There are multiple reasons why the financial services sector is scuffling this year. Bank of America (NYSE:BAC) isn’t immune to that trend. Year-to-date, BAC stock is off about 27% while the S&P 500 is up 3.53%.
Low interest rates alone, something BAC stock was contending with entering 2020, are a drag on bank equities because those low rates suppress banks’ net interest margins. That’s the spread on loans made by lenders and what’s paid out in interest to depositors. For those that prefer a simpler explanation, financial services is one sector that historically performs well when the Federal Reserve is tightening, not easing.
Further plaguing the sector is the reason why the Fed took rates to near-zero. The culprit is, of course, the novel coronavirus pandemic. The U.S. economy rapidly deteriorated in the first quarter, prompting the Fed to move rates to historic lows. The rock-bottom rates were bad enough for bank stocks, but the slack economy was worse because it forced banks to set aside more cash to cover bad loans.
There’s Hope for BAC Stock
Throw in the fact that earlier this year, the Fed told banks to hold off on boosting dividends and forced a halt on buybacks, and it’s easy to see why investors are frustrated with big banks. Fortunately, there’s light at the end of the tunnel with Bank of America.
The bank’s second-quarter loan loss provision, while modestly higher than the first-quarter level, was well below the increases at rivals JPMorgan (NYSE:JPM) and Wells Fargo (NYSE:WFC). Specific to the latter, it’s clear that over the near- to medium-term Bank of America is the superior choice for investors. Those that need some convincing to that effect should consider that Warren Buffett’s Berkshire Hathaway (NYSE:BRK.A, NYSE:BRK.B) is slashing its Wells Fargo stake while boosting exposure to BAC.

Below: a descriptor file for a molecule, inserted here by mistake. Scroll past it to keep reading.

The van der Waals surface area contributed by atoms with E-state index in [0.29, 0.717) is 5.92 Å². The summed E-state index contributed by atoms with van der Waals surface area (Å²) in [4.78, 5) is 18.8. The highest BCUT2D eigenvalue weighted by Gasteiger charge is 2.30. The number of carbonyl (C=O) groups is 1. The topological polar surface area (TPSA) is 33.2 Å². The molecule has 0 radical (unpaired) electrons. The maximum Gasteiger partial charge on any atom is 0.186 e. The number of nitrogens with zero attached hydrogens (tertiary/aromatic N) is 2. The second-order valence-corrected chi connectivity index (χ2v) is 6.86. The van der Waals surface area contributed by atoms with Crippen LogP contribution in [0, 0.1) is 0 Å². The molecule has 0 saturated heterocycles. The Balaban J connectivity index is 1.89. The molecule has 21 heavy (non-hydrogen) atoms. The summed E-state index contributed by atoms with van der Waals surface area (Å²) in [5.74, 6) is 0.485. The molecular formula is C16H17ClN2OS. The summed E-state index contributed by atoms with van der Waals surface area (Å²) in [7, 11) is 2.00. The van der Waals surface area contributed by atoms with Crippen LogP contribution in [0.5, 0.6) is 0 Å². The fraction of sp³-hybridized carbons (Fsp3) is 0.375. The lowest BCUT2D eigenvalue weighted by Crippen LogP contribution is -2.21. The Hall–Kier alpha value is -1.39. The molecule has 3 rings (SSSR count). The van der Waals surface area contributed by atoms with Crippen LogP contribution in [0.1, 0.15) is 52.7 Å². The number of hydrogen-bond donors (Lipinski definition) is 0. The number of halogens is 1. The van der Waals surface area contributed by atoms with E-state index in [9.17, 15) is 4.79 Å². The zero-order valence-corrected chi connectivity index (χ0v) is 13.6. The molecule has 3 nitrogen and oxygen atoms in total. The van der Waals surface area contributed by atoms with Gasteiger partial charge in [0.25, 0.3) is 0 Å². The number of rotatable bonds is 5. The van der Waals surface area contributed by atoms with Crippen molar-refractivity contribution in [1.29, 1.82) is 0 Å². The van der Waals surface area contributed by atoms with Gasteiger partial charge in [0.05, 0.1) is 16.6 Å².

Second, there are indications that the amount of cash devoted to bad loans peaked in the second quarter. Many banks were overly prudent in building those reserves in the first six months of 2020. That’s important because if the economy improves and loan loss rates aren’t as bad as previously expected, financial firms like of Bank of America can convert the unused portion of those reserves into earnings.
In other words, Bank of America has some earnings firepower sitting on the sidelines and it could be deployed sooner than expected.
Investors considering bank stocks today need to be clear on a crucial factor: the Fed is making clear that interest rates are unlikely to rise prior to 2023. So the higher rate catalyst is off the table for years to come for this sector.
That means the wager investors are placing with Bank of America isn’t based as much on monetary policy as it is a bet on the U.S. economy. As the jobless rate and Covid-19 case and fatality counts decline, bank stocks should benefit, particularly if the companies can convert loan loss reserves into earnings.
It’s further out, but in a hypothetical scenario where a coronavirus vaccine is accessible and jobs are being restored to the point that the unemployment rate is cut in half, the Fed could consider allowing Bank of America and friends to increase shareholder rewards.
In the meantime, investors don’t have to pay up to be involved with Bank of America, because deep into the second quarter, more than half the banks in this country traded below tangible book value.
On the date of publication, Todd Shriber did not have (either directly or indirectly) any positions in any of the securities mentioned in this article.
Todd Shriber has been an InvestorPlace contributor since 2014.